MY TRAVELS, EXPERIENCES AND THOUGHTS ON CYCLING AND MOTORCYCLING. HOWEVER ILL INFORMED

Monday, July 28, 2014

Riding to the Tour Part 7 - Home Now

My wife's on nights and the children are both asleep upstairs. All back to normal after our little jaunt to France.

Whilst Ian retained his equilibrium, I had left Limoges a different man to the one who had arrived, with the sort of feeling only sunshine can endow.

The ride up to Paris was surprisingly painless, each 100 mile chunk evaporating effortlessly and we were soon riding into town. However, my bike began to play up once again, cutting out for no reason, leaving me coasting round city roundabouts, desperately thumbing the starter button. We made it, though the problem is no better and a visit to the dealer is on the cards.

Our hotel was poor. The room smelled slightly damp, the wifi was initially intermittent before disappearing completely, and the croissants were the worst of the week. So we did what you should when you have a bad hotel: we went out. We found somewhere for a couple of beers, before meeting some of Ian's friends for a coffee. After wandering around aimlessly for a while we managed to pay far too much for far too little food and drink, though we also sorted a table for me to work at the next day, before heading back to the hole.

I was up early on Sunday to cover La Course for Cycling Weekly. The event was a women's race organised as part of the final day of the Tour de France. Apart from my extreme sunburn, the day seems to have been a resounding success and a good step in promoting women's cycling. There are issues, however this is not the place for them.

I had two articles to write and met Ian in the prearranged bar and began to work. It was hot and sweat was dripping onto my keyboard. I had interviews to transcribe and two pieces to write, finally completing the task just as Kittel won the Tour stage one kilometre away.

Ian had sat with me while I worked but our partnership was finally broken on the way home when I absent mindedly missed the M25 junction, waving dumbly as Ian headed off. By the time I had nursed the bike home and into the garage, I'd ridden 2002 miles and learnt that I'll never be any good at motorcycling.


It was a great week, the highlight was probably watching Stage 17 from a position above the road on the final climb. I always love the high mountains and riding the Tourmalet was brilliant, despite my ineptitude.

It was my 14th consecutive year going abroad on the bike. Each has been different, places and personnel never the same. Some years have been better than others.
Each trip has become progressively more expensive, it's not cheap and next year time off will be at a premium. Whether there'll be another I don't know.



Friday, July 25, 2014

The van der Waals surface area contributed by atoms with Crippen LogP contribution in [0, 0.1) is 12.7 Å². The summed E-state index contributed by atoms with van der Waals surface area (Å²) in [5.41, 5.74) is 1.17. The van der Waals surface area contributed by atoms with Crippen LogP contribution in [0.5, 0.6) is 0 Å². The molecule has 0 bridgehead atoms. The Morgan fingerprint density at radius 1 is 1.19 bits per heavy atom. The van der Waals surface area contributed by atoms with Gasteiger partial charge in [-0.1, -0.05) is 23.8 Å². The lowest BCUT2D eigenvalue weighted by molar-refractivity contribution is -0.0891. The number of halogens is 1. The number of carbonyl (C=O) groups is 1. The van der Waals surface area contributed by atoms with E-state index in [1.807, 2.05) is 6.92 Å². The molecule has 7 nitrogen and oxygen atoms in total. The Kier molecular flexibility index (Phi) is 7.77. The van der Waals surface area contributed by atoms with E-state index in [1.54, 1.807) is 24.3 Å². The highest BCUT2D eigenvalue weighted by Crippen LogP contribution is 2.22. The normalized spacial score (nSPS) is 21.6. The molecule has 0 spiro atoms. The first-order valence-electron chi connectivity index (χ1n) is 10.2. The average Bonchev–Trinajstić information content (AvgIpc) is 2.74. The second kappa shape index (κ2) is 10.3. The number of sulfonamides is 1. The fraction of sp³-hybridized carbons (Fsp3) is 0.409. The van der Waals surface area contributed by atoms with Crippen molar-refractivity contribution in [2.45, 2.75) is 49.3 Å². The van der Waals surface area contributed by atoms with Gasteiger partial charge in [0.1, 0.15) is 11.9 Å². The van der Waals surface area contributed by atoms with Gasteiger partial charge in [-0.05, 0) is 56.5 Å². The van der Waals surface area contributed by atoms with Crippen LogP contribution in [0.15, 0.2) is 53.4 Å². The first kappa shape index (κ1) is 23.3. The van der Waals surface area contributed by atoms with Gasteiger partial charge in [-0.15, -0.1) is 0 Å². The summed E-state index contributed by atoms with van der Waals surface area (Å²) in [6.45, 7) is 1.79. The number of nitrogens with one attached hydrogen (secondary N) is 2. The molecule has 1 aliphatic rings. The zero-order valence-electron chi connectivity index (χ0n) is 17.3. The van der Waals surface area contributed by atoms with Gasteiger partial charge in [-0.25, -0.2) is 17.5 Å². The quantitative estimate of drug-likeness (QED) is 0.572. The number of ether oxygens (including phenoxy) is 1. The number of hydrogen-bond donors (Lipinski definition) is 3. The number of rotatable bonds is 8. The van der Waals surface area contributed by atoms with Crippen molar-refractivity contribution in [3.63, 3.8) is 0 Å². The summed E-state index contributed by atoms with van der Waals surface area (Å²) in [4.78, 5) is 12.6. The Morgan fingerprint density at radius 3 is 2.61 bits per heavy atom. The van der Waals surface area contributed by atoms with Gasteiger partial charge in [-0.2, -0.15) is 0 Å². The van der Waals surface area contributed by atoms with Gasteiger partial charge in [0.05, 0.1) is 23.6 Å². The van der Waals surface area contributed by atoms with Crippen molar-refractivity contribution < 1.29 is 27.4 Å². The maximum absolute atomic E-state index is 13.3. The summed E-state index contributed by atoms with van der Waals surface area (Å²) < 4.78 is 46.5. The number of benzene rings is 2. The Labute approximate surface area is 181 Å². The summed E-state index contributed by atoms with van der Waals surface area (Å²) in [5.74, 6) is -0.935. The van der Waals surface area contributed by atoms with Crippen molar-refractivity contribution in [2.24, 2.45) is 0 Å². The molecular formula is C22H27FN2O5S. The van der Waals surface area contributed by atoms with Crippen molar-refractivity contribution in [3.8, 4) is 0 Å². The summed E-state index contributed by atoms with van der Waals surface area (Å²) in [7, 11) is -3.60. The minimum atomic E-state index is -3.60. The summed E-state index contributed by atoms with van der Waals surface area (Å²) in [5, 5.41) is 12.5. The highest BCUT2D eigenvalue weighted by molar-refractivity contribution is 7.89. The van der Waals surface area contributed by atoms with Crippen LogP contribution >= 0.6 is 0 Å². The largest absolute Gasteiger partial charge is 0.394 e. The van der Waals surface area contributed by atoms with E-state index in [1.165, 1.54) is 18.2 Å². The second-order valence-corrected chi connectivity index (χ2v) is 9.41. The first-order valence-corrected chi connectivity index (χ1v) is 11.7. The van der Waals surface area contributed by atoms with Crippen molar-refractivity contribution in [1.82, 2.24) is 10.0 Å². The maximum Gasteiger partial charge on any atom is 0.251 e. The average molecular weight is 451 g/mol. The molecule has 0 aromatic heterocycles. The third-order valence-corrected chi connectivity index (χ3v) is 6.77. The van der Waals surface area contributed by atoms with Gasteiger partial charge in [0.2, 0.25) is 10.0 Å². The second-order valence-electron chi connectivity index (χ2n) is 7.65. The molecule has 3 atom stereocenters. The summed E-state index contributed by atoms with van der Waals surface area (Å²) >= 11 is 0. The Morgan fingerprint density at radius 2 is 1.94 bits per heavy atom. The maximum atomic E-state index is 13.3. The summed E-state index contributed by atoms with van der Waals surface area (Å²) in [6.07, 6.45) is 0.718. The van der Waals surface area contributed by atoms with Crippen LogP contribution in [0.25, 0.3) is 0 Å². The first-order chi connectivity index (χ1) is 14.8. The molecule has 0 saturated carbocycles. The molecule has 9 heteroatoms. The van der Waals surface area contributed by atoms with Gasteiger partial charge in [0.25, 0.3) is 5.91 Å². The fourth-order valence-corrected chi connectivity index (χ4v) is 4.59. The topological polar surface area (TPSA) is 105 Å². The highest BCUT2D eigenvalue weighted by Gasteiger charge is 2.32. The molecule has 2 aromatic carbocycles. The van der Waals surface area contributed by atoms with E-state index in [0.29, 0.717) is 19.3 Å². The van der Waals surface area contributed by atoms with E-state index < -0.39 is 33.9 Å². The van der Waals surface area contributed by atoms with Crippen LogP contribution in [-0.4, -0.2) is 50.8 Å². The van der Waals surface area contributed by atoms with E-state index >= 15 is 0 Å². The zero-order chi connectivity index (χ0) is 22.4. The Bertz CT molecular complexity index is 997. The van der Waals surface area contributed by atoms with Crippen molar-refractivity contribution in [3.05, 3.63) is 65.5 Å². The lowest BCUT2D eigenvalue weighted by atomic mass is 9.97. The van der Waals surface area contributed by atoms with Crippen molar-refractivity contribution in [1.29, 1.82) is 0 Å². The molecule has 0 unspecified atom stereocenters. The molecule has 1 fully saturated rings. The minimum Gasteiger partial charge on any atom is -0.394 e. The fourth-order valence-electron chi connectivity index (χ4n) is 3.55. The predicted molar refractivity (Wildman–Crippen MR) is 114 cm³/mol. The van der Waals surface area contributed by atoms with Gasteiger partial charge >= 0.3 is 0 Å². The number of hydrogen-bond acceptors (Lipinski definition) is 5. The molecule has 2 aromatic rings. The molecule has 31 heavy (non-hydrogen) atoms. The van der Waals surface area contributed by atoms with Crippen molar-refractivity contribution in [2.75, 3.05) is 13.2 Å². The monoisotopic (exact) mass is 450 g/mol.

Riding to the Tour - Part 6

If the first day was about rain, then today was more so. I've ridden in worse rain, but never worse conditions, and that includes a ride from Norwich to Cambridge through snow flurries.

We knew it was coming but hatched a plan to take in reverse the route we'd ridden between Montauban and Lourdes. No, not pushing the bikes backwards.

Grey clouds were floating around Lourdes when we left and, for a while it was as if they were chasing us. They weren't, we didn't realise, but we were chasing them.

I thought for a while we'd get away with it. We rode from Tarbes towards Auch, dodging the rain, though the roads were damp in places. Finally, however, the rain came as we reached the suburbs of Auch.

This caused a change of plan which saw us head on major roads to Toulouse to get on the autoroute, as opposed to taking the minor one we had planned. Other than a lack of petrol stations it was OK to start, but at Toulouse the end of the world arrived.

Incredible rain and high winds are bad enough, but the flashing lightening was a massive distraction. Spray reduced visibility to about 100 metres and it was dark. Somehow spray reached the inside of my visor, so I was unable to clear it at all. Then, just before the motorway services appeared through the gloom, through all this chaos came the sweet smell of freshly sawn wood, like some sort if Devine approval.

We needed to stop to regain a sense of perspective.

Coffee and food saw us on our way, but only five miles later, under blue skies, on fast drying roads, at the péage. The bike cut out.

Calls to the breakdown company, to the BMW dealer and much swearing the problem was cured and we resumed the race north to Limoges. Behind us and to the left, the sky looked as if a child had brushed huge strokes of dark grey-black and we raced it all the way to Brive where it caught us.

After all that, to add insult to injury, there is beer but no bar in the hotel.

Thursday, July 24, 2014

Riding to the Tour - Part 5

Another day at the Tour.

It started cloudy and never got much much better, though I still managed to get sun burn on those parts I hadn't covered. I have burnt ankles.